Potluck Jam Session

People brought food. They brought instruments. We ate. Some people decorated Easter eggs. Then, we  played and sang and had a jolly old time. Here’s a sample of the coveted event:

“Wagon Wheel” – Old Crow Medicine Show

“Mariner’s Revenge” – Decemberists

“Engine Driver” –  Decemberists

“We’re Going to Be Friends” – The White Stripes

“Hotel Yorba” – The White Stripes

“Silver Lining” – Rilo Kiley

“Hallelujah” – Jeff Buckley

Oh, the instruments:

guitars
tambourine
bongo drums
harmonica
ukulele
saw
glorious voices

Right now, I’m full of food and socially content. It’s time for bed.

Hosanna au grand Roi

I was flipping through the French hymnal, trying to figure out the tunes and to see if I could recognize the hymns along with the words, because sometimes the translations are a little bit different.

Given today’s holiday, maybe this hymn seemed especially appropriate. I have been humming it all day.

1. Hosanna au grand Roi! Adorez le Seigneur,
Objet de notre foi, Rendez-lui tous honneur!

2. Il règne à tout jamais Le Dieu de vérité.
Payant pour nos péchés, Sa vie il a donné.

3. Son royaume est parfait, C’est lui qui règne en tout.
Il a reçu les clés, Vainquant la mort pour nous.

Ouvrez vos coeurs, offrez vos voix, laissez éclater votre joie,
Ouvrez vos coeurs, offrez vos voix, laissez éclater votre joie.

Professor/Brother Marsh spoke to us today at a special stake conference. His message instilled hope and joy, he invited the spirit of Easter to the meeting, and it continues to abide.

He recounted the story of Elder Holland observing a family awaiting their son from his mission at an airport. He noticed the anxious and eager faces on the girlfriend and the parents. He saw how their faces lit up when the plane landed, and the father ran onto the tarmac and waited for his son to deplane. When the son stepped onto the ground, he saw his father, and the two of them walked up to each other and gave each other a big hug. It was all they could do; they couldn’t speak for several minutes because they were so happy to see each other.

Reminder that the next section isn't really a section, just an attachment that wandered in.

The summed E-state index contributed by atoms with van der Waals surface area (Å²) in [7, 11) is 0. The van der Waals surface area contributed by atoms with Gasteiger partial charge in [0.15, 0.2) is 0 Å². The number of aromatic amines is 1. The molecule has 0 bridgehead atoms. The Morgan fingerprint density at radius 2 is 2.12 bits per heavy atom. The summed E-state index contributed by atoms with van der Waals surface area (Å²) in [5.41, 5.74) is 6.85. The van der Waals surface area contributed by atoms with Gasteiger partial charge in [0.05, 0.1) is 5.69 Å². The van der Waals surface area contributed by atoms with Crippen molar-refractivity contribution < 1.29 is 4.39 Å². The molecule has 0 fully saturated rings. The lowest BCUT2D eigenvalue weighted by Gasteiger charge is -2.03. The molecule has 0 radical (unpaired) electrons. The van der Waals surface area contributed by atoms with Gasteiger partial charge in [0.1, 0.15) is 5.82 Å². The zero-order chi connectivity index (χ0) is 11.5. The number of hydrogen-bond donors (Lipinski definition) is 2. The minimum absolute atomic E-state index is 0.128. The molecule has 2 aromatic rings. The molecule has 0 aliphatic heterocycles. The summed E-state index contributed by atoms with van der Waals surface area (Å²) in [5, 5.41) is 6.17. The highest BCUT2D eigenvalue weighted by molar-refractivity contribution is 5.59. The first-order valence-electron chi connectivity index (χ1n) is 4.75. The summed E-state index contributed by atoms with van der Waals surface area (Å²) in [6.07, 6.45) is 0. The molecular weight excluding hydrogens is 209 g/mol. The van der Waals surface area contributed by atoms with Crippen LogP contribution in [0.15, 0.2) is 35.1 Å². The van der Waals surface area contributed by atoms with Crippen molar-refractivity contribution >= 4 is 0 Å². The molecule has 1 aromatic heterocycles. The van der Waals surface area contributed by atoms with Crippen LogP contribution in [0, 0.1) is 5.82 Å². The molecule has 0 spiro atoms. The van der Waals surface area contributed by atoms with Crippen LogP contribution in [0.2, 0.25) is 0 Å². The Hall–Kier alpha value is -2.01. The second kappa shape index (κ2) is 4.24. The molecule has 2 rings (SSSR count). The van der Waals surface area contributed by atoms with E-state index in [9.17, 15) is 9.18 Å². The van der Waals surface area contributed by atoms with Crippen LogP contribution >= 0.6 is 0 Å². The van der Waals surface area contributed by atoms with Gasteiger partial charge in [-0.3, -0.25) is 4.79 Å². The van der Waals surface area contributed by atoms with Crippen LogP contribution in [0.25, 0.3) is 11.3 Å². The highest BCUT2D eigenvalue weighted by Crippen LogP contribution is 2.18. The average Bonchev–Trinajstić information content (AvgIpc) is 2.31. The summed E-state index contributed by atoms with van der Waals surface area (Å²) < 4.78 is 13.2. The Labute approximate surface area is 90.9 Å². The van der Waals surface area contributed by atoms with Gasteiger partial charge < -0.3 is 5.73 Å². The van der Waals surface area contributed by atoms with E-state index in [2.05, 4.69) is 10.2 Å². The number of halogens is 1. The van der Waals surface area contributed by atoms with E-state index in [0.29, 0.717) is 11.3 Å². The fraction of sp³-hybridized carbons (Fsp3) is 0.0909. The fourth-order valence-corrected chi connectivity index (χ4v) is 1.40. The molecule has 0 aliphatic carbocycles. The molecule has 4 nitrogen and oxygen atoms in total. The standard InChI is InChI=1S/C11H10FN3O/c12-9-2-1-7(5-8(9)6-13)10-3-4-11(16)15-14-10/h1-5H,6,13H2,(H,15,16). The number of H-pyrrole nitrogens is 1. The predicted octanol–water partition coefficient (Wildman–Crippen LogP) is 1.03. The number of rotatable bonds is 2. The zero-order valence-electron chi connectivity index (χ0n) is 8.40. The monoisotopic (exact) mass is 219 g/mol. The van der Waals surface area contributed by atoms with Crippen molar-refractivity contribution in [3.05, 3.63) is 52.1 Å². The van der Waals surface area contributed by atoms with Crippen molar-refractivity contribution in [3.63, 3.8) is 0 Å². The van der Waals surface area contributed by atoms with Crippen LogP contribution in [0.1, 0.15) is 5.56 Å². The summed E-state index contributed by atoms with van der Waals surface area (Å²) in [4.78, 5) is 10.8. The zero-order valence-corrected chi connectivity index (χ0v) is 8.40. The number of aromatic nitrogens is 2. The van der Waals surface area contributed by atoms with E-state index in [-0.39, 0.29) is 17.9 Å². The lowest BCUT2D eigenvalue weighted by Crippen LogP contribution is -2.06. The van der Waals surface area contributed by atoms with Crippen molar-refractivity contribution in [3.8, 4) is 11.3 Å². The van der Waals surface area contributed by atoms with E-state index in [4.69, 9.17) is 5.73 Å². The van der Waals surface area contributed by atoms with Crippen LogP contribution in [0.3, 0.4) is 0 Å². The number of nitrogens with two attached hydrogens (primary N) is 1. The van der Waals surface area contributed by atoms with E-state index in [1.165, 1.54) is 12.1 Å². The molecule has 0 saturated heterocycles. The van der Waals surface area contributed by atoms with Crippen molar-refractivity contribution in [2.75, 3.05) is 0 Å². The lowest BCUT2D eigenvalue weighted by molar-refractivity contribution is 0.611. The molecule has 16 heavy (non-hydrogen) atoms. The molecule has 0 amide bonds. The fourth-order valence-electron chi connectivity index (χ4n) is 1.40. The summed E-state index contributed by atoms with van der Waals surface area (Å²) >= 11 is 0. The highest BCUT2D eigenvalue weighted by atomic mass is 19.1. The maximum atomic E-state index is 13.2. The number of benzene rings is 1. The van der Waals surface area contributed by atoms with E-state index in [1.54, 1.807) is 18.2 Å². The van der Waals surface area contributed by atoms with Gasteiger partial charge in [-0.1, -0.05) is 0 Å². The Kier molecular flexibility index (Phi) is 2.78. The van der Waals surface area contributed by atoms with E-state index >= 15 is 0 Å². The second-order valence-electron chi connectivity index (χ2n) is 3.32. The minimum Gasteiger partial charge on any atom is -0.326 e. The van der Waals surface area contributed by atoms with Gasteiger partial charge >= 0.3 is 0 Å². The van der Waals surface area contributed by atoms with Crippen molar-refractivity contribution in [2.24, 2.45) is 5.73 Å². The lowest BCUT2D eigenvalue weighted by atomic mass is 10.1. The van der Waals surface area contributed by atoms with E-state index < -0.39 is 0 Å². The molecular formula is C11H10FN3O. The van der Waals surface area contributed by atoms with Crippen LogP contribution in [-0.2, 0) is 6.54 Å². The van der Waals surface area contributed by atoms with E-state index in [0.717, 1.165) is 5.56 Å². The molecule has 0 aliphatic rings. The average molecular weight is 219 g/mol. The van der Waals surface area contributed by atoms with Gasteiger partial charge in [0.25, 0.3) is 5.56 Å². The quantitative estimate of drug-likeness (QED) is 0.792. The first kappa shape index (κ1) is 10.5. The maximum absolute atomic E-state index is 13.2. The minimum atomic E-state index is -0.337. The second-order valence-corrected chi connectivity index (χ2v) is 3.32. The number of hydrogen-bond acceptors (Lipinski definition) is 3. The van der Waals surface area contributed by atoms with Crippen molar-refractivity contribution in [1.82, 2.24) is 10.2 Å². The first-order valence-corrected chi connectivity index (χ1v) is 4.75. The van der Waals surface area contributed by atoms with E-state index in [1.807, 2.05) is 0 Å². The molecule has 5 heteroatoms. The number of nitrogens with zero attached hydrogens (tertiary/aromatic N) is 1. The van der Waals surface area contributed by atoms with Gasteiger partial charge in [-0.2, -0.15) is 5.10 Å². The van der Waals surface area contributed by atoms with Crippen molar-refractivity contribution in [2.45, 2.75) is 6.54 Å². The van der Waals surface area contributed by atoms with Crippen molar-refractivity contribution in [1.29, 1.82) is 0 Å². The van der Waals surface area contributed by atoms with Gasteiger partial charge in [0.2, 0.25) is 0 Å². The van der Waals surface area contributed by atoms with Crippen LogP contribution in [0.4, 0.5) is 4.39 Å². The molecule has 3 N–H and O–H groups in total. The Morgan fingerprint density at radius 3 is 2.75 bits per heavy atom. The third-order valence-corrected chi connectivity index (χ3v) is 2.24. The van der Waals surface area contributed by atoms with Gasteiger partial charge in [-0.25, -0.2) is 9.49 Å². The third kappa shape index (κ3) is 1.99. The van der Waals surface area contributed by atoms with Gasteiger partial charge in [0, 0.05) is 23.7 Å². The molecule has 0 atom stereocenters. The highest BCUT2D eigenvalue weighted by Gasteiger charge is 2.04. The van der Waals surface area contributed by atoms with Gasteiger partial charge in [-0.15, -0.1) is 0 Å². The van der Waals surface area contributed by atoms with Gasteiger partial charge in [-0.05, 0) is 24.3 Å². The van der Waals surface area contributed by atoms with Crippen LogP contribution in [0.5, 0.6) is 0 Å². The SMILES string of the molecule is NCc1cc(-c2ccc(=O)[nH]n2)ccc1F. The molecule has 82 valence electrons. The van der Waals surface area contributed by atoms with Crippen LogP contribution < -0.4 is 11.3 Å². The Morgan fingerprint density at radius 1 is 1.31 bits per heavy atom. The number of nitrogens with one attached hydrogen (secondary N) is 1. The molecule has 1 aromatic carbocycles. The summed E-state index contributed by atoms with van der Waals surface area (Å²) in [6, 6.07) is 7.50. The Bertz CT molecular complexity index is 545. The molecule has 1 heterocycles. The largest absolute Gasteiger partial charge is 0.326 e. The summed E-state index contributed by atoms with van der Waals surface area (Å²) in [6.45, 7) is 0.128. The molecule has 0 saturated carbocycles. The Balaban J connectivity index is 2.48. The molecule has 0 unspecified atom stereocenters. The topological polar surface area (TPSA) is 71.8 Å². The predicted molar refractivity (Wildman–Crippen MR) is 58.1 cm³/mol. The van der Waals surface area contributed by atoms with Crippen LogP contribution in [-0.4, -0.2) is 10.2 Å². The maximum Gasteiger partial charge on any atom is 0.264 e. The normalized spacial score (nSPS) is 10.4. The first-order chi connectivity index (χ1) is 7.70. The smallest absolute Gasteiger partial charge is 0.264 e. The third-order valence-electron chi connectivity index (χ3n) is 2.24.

Elder Holland wondered if the reunion between Christ and the Father was anything like this, when the Son was alone for those agonizing moments, and when He was able to finally ascend up to his Father. Would they have been able to speak, or would they embrace and weep and not feel like letting go?

Brother Marsh told a personal story of his best friend,  from his mission days. His friend would call him up, wanting to pay a visit, and each time the both of them would hike the Y and reminisce about old times. This last time, the friend called. He visited, but he said he didn’t want to climb the Y, but talk with Brother Marsh. In his office, the friend announced that he had cancer, and that the doctors said he only had six months to live. The friend said he didn’t though he was going to make it even that long, but he wanted his best friend to know. For the next two hours they talked and reminisced and enjoyed the closeness of their friendship. When it came time for the friend to leave, they stood up and hugged each other, and the friend told Brother Marsh that he forgave him. Knowing that there was never any contention between them in the course of their friendship, Brother Marsh understood that if there was anything that would hinder their eternal friendship, all would be forgiven.

The friend passed away just a few months later, after his birthday.

The Atonement continues to amaze me in the many ways it works in people’s lives. I’ll never fully understand it, but because it works in my life, I am grateful for it, and maybe that’s all I need.

Happy Easter.

Bonding Chat

:)’s [full name] … vanderbilt

May